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Understanding soil water repellency under native vegetation in Australia: An empirical and molecular dynamics approach

Uddin, S. M. Mijan (2017) Understanding soil water repellency under native vegetation in Australia: An empirical and molecular dynamics approach. PhD thesis, Murdoch University.

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Soil water repellency (SWR) is a major land management issue across southern Australia and inhibits the infiltration of water into soil with effects on the germination of crops and pastures and run-off in agricultural and forested land. SWR is a natural phenomenon and generally occurs in the surface layers of sandy soils where hydrophobic materials mostly of plant origin occur as particulate organic matter and as waxy coatings on soil particles. Although its incidence and severity have been anecdotally related to the previous native vegetation little is known about the specific organic compounds that may derive from this vegetation. Previous studies have concentrated on characterizing the contribution of soil organic matter, and this and the fact that soils are complex mixtures of a broad range of organic components may have obscured the contribution of a small concentration of compounds from the native species to SWR. Moreover, the precise distribution of these compounds (e.g., as coatings or in interstices between soil particles) and their contribution to SWR has not been quantified.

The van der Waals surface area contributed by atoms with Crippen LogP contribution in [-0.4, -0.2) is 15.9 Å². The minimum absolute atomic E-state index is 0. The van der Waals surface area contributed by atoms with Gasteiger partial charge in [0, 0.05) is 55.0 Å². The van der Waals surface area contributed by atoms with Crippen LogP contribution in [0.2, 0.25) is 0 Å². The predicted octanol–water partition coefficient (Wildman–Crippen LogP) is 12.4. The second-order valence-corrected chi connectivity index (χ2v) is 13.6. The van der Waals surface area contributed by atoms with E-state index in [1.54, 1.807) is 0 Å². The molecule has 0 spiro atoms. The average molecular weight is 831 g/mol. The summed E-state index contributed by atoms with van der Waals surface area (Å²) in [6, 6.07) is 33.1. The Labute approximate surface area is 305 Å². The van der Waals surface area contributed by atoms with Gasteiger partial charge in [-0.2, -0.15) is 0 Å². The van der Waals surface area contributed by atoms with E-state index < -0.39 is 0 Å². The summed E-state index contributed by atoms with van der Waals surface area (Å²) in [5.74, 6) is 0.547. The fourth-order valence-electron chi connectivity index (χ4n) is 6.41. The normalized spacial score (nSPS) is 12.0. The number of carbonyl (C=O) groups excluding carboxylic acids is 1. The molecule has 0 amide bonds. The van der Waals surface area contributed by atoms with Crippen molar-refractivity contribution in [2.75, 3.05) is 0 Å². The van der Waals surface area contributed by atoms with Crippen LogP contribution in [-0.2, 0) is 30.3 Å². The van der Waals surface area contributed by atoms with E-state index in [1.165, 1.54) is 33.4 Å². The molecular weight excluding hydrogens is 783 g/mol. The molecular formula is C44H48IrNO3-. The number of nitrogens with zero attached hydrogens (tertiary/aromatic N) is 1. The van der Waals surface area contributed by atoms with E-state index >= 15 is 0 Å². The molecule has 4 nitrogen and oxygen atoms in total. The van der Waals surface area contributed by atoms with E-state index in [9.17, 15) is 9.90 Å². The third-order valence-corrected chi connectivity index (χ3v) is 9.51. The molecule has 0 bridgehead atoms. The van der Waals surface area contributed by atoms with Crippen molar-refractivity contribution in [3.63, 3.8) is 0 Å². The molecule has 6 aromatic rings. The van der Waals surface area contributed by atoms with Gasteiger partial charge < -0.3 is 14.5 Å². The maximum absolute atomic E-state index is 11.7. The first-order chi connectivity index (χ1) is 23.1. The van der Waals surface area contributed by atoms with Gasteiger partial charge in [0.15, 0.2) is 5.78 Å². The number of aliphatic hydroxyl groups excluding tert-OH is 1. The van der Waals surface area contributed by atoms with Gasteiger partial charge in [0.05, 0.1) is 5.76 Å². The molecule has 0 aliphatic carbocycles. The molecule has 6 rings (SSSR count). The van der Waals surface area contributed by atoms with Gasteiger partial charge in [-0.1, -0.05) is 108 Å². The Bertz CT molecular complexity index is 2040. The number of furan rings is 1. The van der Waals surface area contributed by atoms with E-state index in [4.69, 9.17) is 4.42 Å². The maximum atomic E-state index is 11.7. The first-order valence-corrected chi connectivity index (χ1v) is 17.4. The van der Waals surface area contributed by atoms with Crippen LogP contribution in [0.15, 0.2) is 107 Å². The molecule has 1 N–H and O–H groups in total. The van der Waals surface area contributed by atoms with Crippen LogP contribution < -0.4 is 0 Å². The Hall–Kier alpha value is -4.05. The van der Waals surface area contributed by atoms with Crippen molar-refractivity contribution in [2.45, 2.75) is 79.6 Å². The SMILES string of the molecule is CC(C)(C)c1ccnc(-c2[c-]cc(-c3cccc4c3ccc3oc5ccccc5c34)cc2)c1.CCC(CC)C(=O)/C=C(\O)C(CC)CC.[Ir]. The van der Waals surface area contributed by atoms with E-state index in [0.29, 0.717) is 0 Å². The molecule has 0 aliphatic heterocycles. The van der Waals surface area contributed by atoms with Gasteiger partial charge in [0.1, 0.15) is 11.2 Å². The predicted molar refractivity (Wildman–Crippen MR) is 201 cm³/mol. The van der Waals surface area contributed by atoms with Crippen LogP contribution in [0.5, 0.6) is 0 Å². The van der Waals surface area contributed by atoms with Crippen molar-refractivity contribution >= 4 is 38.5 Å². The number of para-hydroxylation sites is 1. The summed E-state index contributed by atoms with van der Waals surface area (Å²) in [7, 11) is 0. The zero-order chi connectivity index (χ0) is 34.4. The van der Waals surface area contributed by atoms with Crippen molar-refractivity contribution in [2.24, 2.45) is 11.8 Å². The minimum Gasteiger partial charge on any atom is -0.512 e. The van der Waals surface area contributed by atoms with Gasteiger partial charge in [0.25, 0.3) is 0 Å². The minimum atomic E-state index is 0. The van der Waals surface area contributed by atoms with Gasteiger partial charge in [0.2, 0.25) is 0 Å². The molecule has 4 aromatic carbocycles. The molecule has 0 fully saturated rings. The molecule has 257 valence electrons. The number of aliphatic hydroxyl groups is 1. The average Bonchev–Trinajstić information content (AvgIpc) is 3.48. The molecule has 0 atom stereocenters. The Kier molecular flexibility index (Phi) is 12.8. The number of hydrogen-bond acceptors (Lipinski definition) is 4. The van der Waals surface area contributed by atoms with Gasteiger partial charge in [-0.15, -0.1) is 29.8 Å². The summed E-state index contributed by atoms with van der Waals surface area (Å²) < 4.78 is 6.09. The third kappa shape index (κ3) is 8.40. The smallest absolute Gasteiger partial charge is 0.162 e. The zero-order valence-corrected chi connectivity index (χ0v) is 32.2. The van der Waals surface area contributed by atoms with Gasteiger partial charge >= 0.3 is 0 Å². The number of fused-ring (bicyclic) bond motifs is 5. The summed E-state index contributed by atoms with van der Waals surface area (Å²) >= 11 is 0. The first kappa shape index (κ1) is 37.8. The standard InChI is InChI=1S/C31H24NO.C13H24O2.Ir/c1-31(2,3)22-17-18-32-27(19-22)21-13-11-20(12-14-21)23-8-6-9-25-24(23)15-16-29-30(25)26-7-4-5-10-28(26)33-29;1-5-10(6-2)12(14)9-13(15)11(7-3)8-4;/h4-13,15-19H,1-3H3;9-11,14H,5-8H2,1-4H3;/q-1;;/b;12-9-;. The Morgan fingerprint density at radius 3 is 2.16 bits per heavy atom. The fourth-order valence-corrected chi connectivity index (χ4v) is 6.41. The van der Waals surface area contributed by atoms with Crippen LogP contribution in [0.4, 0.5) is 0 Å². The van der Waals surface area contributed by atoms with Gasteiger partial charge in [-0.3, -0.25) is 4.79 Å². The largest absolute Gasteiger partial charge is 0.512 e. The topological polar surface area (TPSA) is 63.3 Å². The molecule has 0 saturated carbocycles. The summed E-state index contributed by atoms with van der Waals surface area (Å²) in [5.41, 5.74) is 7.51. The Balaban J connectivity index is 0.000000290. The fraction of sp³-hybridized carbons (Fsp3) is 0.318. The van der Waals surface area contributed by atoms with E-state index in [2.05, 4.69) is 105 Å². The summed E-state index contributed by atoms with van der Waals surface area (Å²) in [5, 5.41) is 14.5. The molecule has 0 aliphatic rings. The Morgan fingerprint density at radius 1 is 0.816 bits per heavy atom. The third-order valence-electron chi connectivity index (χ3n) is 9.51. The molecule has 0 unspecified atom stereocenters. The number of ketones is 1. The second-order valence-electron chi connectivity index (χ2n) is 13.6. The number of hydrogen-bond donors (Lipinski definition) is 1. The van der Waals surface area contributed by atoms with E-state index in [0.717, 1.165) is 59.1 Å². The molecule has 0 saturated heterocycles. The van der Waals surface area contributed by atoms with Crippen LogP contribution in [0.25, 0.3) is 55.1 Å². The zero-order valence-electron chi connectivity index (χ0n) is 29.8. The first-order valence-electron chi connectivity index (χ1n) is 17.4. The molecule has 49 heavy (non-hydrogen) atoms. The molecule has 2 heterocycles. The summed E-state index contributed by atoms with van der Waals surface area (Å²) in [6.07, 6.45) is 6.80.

Although analysis of soil solvent extracts can identify the relative amounts of individual compounds, it is often difficult to determine the relative importance of all components in inducing SWR. It is even harder to determine synergistic effects from combinations of components. Experimental studies provide a broad understanding of the bulk effects of hydrophobic molecular coatings but do not provide a molecular level understanding of the coating structure or of its kinetic and/or thermodynamic stability. The molecular arrangement of those organic compounds on the soil particles have been shown to have implications for both the incidence and dynamics of SWR. Thus the present study employed a range of approches to understand SWR in native vegetation: i) quantifying the contribution of canopy derived exudates from native tree species to SWR, ii) discerning the contribution of organic matter in different pools (e.g., on particle surfaces, as interstitial matter) to SWR and iii) examining the physical interaction of the organic molecules (without and with water) with soil mineral surfaces.